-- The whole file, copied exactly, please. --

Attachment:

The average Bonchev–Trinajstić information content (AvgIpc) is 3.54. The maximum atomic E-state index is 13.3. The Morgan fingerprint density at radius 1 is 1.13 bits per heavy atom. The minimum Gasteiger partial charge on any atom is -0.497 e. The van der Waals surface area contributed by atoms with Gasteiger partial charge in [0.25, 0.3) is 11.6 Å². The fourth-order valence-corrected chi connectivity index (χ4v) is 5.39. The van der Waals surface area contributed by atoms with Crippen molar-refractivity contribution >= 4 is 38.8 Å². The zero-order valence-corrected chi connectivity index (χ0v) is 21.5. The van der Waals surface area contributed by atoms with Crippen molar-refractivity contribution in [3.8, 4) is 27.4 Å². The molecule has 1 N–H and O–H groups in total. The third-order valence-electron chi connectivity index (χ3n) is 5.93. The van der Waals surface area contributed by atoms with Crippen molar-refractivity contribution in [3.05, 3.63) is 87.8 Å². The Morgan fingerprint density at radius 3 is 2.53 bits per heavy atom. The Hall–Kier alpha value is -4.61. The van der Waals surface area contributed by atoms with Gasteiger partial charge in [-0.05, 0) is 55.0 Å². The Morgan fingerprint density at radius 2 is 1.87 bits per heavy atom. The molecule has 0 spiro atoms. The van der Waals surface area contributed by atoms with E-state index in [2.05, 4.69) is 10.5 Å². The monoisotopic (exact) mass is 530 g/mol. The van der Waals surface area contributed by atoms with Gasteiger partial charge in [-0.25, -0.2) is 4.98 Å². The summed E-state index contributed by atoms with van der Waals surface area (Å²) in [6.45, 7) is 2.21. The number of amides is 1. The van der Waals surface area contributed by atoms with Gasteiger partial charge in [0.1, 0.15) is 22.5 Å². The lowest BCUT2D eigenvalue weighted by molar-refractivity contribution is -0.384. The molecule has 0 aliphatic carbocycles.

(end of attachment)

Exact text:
The average Bonchev–Trinajstić information content (AvgIpc) is 3.54. The maximum atomic E-state index is 13.3. The Morgan fingerprint density at radius 1 is 1.13 bits per heavy atom. The minimum Gasteiger partial charge on any atom is -0.497 e. The van der Waals surface area contributed by atoms with Gasteiger partial charge in [0.25, 0.3) is 11.6 Å². The fourth-order valence-corrected chi connectivity index (χ4v) is 5.39. The van der Waals surface area contributed by atoms with Crippen molar-refractivity contribution >= 4 is 38.8 Å². The zero-order valence-corrected chi connectivity index (χ0v) is 21.5. The van der Waals surface area contributed by atoms with Crippen molar-refractivity contribution in [3.8, 4) is 27.4 Å². The molecule has 1 N–H and O–H groups in total. The third-order valence-electron chi connectivity index (χ3n) is 5.93. The van der Waals surface area contributed by atoms with Crippen molar-refractivity contribution in [3.05, 3.63) is 87.8 Å². The Morgan fingerprint density at radius 3 is 2.53 bits per heavy atom. The Hall–Kier alpha value is -4.61. The van der Waals surface area contributed by atoms with Gasteiger partial charge in [-0.05, 0) is 55.0 Å². The Morgan fingerprint density at radius 2 is 1.87 bits per heavy atom. The molecule has 0 spiro atoms. The van der Waals surface area contributed by atoms with E-state index in [2.05, 4.69) is 10.5 Å². The monoisotopic (exact) mass is 530 g/mol. The van der Waals surface area contributed by atoms with Gasteiger partial charge in [-0.25, -0.2) is 4.98 Å². The summed E-state index contributed by atoms with van der Waals surface area (Å²) in [6.45, 7) is 2.21. The number of amides is 1. The van der Waals surface area contributed by atoms with Gasteiger partial charge in [0.1, 0.15) is 22.5 Å². The lowest BCUT2D eigenvalue weighted by molar-refractivity contribution is -0.384. The molecule has 0 aliphatic carbocycles.